Book Review: 13 Reasons Why

Ashley Chase, Editor in Chief

The book “Thirteen Reasons Why” by Jay Asher is a haunting tale that follows two narratives- one of a boy named Clay in the present and one of a girl named Hannah set in the recent past. One day, Clay is sent a box full of tapes, which he soon realizes were all recorded by his fellow classmate Hannah, who had committed suicide a few weeks ago. Hannah had decided to record a series of tapes, rehashing her gradual descent into depression and eventual suicide brought about mainly by the experiences and influences of a series of thirteen people, to send to each of the thirteen on her list successively in the event of her death. Clay is supposedly one of the people on this list- one of the ones who supposedly ruined Hannah’s life- though he can’t understand how that might have happened, since Hannah had been a long time crush of his. Intrigued and a little horrified, Clay continues to work through each tape and follow the map sent by Hannah down the long descending spiral that she traveled.

The way the story is narrated is completely unique and is part of what makes the story so compelling. Rather than having a chapter of narration by Hannah and then a chapter of Clay’s reaction to Hannah’s newest revelations, the story jumps back and forth between Hannah’s voice and Clay’s reactions throughout the telling of the story, giving more of a sense of real time instead of constantly recapping. This method of telling the story allows the reader to become absorbed into the moment, instead of being kept distant from the situation through the separation of the characters. In this way, the reader can observe Hannah and Clay’s voices interacting, making their perspectives much more palpable and realistic.

The issues that the story deals with are extremely sensitive, especially when dealing with the youth of today and the air of immortality that they carry with them. Suicide is a truly horrible act that seems all the more awful when it occurs with a young adult who had so much potential and life left to live. This book does a good job in presenting how the decision to take one’s life can come about and instead of romanticizing it, as the media so often does, describes the true tragic nature of it. The book reveals how the self centered worldviews of each of us in today’s society can blind us to the obvious signs of others’ struggles, with one question often being asked- ‘How could none have seen this girl struggling? Why didn’t anyone help her?’ The book really puts responsibility on the reader to take off the blinders that block out the world around them and leave them open to reaching outside their comfort zone to help people who might not seem like they need or want to be helped. The ending of this book was expected- you know from the beginning that Hannah commits suicide- but the way it ends is completely unexpected and heartbreaking.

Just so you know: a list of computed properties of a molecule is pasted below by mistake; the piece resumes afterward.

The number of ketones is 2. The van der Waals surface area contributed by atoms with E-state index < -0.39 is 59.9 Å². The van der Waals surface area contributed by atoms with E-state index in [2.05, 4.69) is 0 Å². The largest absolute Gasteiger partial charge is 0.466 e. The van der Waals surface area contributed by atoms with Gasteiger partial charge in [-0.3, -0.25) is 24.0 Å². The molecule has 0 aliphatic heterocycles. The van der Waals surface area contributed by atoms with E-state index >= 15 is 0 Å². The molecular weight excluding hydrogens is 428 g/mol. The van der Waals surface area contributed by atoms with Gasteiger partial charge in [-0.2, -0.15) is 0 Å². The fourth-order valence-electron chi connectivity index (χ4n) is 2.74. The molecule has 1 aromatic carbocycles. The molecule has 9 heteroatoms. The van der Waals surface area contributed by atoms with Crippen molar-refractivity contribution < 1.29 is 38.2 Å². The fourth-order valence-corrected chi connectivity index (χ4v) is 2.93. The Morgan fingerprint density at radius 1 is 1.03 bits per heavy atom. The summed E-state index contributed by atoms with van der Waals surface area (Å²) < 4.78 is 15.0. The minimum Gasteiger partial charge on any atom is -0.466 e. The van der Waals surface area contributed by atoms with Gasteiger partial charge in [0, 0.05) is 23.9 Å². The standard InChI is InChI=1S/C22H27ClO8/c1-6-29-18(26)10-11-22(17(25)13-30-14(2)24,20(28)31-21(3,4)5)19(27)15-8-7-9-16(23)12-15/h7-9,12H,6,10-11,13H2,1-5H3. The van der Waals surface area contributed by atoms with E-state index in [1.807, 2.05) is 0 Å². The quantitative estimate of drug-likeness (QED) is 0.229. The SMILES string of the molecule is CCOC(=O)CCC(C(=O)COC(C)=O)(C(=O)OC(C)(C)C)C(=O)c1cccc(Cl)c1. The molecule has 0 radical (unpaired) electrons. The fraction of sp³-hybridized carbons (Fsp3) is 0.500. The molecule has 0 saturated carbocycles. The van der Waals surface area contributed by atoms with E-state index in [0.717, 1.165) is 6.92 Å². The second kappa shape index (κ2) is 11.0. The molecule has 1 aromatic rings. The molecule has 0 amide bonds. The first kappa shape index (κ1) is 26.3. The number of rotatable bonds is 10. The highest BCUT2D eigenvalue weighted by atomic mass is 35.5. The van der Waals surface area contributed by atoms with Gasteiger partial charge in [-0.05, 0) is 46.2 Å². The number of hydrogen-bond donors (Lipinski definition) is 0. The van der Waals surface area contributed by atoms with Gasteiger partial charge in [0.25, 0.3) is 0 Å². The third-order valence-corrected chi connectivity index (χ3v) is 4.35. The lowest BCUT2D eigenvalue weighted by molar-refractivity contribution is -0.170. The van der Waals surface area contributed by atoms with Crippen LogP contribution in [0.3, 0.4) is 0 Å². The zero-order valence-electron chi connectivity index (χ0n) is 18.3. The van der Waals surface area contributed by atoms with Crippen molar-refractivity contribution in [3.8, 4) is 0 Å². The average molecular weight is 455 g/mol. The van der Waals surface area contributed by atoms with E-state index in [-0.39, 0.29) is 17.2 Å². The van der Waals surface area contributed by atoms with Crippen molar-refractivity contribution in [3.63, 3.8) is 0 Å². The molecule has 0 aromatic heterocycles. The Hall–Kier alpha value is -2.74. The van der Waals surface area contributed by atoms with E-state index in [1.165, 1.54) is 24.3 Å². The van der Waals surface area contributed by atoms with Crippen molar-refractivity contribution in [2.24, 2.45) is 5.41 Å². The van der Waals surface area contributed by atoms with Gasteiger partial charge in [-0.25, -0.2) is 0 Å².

The one thing about this book that left it a little lacking for me was the seeming plot holes between the experiences Hannah describes. She even says that there are thousands of little experiences that lead to each of the major points that influenced her decision to take her life, and while the exclusion of all these details is necessary in order to keep the story going, I felt like I couldn’t fully sympathize with Hannah and the reactions and feelings she has without seeing part of that gradual descent.

Despite this, Hannah’s story still invokes many emotions, especially among those who have dealt with depression and loss. This story really shows how much one life is affected by so many others, and I would highly recommend this book to anyone who needs a wake up call to the real life tragedies that others experience around them.